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The Hope Scholarship credit and Lifetime Learning credit can

soften the tuition blow

by Cary G. Jones

The Hope Scholarship credit and the Lifetime Learning credit for "qualified tuition and related expenses" can turn part of your higher education expenses into tax savings.

The Hope Scholarship provides families with a tax credit of up to $1,500 per student for each of the first two years of undergraduate education at an eligible education institution (based upon 100 percent of the first $1,000 of qualified tuition expenses and 50 percent of the next $1,000).

The Lifetime Learning credit provides up to $1,000 per taxpayer for each year of post-secondary education (based upon 20 percent of the first $5,000 of qualified tuition and related expenses).

In contrast to the Hope Scholarship credit, taxpayers may claim the Lifetime Learning credit for an unlimited number of years.

Also in contrast to the Hope Scholarship credit, which is limited to $1,500 per student annually, the Lifetime Learning credit is limited to $1,000 per taxpayer annually, regardless of the number of students.

The tax credits may be claimed for qualified tuition and related expenses (not including the cost of books, student activity fees, athletic fees, insurance expenses, room and board, transportation costs and other personal living expenses) paid for the taxpayer, their spouse or a person claimed as a dependent of the taxpayer in the year a credit is claimed.

For purposes of the credit, any qualified tuition and related expenses paid by a dependent student are deemed paid by the taxpayer (e.g., the parents). Expenses paid with a student loan are eligible for the credit, but those paid by qualified scholarships are not.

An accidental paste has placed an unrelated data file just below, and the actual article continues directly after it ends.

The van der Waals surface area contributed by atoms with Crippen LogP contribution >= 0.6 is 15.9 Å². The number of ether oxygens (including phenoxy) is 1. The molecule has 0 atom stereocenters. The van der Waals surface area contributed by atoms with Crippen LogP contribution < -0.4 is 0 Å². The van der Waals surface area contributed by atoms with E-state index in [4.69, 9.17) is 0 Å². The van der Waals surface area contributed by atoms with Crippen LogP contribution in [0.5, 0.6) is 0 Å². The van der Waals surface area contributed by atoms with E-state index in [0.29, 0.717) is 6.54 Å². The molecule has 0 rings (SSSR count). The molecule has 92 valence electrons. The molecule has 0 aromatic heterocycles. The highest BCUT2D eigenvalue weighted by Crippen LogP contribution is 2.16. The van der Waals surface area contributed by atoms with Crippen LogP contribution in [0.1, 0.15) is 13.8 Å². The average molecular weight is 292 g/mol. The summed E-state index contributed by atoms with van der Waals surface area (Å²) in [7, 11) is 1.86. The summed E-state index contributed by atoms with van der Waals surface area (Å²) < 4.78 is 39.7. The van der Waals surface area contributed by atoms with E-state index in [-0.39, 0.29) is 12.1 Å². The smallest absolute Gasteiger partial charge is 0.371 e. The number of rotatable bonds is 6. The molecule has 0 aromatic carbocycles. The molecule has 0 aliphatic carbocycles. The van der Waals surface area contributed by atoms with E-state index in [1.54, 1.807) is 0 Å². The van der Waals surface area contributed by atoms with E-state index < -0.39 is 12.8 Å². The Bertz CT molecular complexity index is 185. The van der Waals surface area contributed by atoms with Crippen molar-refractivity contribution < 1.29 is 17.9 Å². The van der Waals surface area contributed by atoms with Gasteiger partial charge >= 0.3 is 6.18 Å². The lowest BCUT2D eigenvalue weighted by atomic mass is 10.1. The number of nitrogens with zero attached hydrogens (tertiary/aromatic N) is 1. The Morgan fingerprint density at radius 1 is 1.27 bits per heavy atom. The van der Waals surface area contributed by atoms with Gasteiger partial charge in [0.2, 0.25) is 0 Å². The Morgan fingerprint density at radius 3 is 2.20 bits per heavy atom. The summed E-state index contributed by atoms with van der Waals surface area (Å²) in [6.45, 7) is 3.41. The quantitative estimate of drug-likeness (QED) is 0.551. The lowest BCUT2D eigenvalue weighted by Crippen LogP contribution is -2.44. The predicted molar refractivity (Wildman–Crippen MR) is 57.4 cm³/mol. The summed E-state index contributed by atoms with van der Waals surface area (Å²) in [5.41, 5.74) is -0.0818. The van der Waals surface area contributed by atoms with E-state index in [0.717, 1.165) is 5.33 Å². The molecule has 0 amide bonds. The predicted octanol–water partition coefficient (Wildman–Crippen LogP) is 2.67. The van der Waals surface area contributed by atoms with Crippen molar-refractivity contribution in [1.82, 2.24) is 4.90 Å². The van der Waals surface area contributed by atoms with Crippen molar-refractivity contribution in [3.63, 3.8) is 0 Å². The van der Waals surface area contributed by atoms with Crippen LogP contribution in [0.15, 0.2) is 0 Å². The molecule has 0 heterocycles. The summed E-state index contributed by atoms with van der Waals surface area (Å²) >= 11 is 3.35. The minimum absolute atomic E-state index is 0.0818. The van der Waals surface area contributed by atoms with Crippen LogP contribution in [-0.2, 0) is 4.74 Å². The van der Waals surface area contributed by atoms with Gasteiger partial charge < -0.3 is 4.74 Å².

Effective dates.

The Hope credit is available for expenses paid after 1997 for education furnished in academic periods starting on or after Jan. 1, 1998. To claim the Hope credit, students must be enrolled in a degree or certificate program on at least a half-time basis at an eligible education institution, and the student must never have been convicted of a federal or state felony drug offense.

The Lifetime Learning credit is available for expenses paid after June 30, 1998, for education furnished in semesters starting after that date. The half-time student and felony drug offense restrictions do not apply to the Lifetime Learning credit. Therefore, the Lifetime Learning credit is available with respect to any qualifying course at eligible educational institutions to acquire or improve job skills.

Limitations for "high-income" individuals.

Both the Hope credit and the Lifetime Learning credit are phased out ratably for married taxpayers filing jointly with modified adjusted gross income between $80,000 and $100,000.

That is, the credit is reduced if the modified AGI is above $80,000 and is unavailable if it's $100,000 or more. For taxpayers who aren't married filing jointly, the phase-out range is $40,000 to $50,000. No credit is allowed for married persons filing separately.

Summary.

The Hope Scholarship credit and Lifetime Learning credit provide tax credits of up to $1,500 or $1,000 annually. While the Hope and Lifetime Learning credit may not be claimed in the same tax year for the same expenses, each may be claimed for different expenses.

For example, you may claim the Hope credit for the qualified tuition and related expenses of your dependent child, and still claim the Lifetime Learning credit for the qualified tuition and related expenses incurred for yourself.

So, whether you or one of your children is currently attending college or preparing to enroll, keep these credits in mind when doing your tax planning. They could turn college expenses into tax savings.

(Cary Jones is a CPA and senior manager with the Springfield office of Baird, Kurtz & Dobson, certified public accountants.)

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